To render HTML using property binding, we can use the innerHTML property. This property takes the assigned value of the attribute and displays it as the text content of the tag. You can define a string variable containing HTML elements in the component end and display it using the method similar to the example below:

    // component.html
    
    <p [innerHTML]="nameDetails"></p>
    // component.ts

    @Component({
      selector: 'app-component',
      templateUrl: 'component.html'
    })
    export class AppComponent {
      nameDetails = 'The name is Bond <b>James Bond<b/>';
    }

When rendered, Angular parses the b tag, and the text rendered within it is bold rather than rendering it as a normal string. When using the innerHTML attribute, all HTML tags are allowed with exception of the script tag. If the script tag was set to the nameDetails value, it would render the element’s text content as a string rather than parsing it as an element. If the example below is attempted, the expression within the <script> tag will not be processed but rendered as a string:

    <p [innerHTML]="<script>console.log('fire')</script>"></p>


s_01C3B8965BDE0D4A75B8A1CAF8046DD76053F33DB94B3939D79388FF82CBC8B2_1549470530138_Screenshot+2019-02-06+at+4.37.39+PM

When working with the style attribute, the binding method switches up a bit, you bind directly to the style property involved. If you wanted to update the color of an element, the following syntax would be used:

    //component.html

    <h1 [style.color]="color">It's valentines </h1>

In the component end, we’ll define a variable with the color we wish to use:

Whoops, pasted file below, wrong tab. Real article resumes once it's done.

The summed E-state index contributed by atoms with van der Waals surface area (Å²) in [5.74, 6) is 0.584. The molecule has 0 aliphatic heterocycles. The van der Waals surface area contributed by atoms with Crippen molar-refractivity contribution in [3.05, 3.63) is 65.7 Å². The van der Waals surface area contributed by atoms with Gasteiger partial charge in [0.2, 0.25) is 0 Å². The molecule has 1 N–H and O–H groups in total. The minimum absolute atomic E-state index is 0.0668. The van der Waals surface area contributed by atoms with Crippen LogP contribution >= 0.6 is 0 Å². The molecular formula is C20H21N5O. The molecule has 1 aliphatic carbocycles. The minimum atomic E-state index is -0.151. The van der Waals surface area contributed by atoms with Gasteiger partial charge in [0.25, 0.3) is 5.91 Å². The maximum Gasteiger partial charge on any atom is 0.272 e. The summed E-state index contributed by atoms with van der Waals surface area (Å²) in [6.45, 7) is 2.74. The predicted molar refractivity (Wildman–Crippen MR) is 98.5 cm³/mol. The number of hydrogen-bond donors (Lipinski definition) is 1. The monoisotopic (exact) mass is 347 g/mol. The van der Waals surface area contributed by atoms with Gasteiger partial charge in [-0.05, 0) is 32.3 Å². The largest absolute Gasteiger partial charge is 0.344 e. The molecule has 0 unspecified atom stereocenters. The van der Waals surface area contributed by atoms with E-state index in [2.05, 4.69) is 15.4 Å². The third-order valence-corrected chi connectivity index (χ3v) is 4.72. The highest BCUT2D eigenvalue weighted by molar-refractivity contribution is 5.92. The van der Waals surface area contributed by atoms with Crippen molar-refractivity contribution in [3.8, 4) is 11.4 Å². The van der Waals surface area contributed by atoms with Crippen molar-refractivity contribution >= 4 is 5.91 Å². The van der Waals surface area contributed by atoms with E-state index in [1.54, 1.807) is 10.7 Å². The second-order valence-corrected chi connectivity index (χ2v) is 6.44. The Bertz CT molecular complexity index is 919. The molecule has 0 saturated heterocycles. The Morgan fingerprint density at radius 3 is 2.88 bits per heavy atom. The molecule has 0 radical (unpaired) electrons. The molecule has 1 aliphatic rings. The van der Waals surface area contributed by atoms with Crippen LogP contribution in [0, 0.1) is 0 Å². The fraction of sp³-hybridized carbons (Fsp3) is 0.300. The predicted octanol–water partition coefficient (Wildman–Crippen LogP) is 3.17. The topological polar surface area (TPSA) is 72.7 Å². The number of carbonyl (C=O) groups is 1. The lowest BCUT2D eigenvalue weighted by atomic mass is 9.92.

@Component({
      selector: 'app-component',
      templateUrl: 'component.html`
    })
    export class Component{
      color = 'indianred';
    }

And the element is rendered on the page like the screenshot below:

s_01C3B8965BDE0D4A75B8A1CAF8046DD76053F33DB94B3939D79388FF82CBC8B2_1549472597115_Screenshot+2019-02-06+at+6.03.07+PM

When the need arises to bind data to multiple style properties, we have to bind them multiple times to each targeted property. The above element’s font size and opacity can be updated using the method shown in the example below:

    <h1 [style.color]="color" [style.font-size]="fontSize" [style.opacity]="opacity">It's valentines </h1>

… and then declare the variables in the component:

    // component.ts
    
    @Component({
      selector: 'app-component',
      templateUrl: 'component.html`
    })
    export class Component{
      color = 'indianred';
      fontSize = '15px';
      opacity = 0.7;
    }

When setting the style properties, we used a syntax similar to that of CSS, where properties are using the dash notation. The camel case notation can be used in the same situation in a similar way. Values like font-size will presented as fontSize:

    <h1 [style.font-size]="fontSize">It's valentines </h1>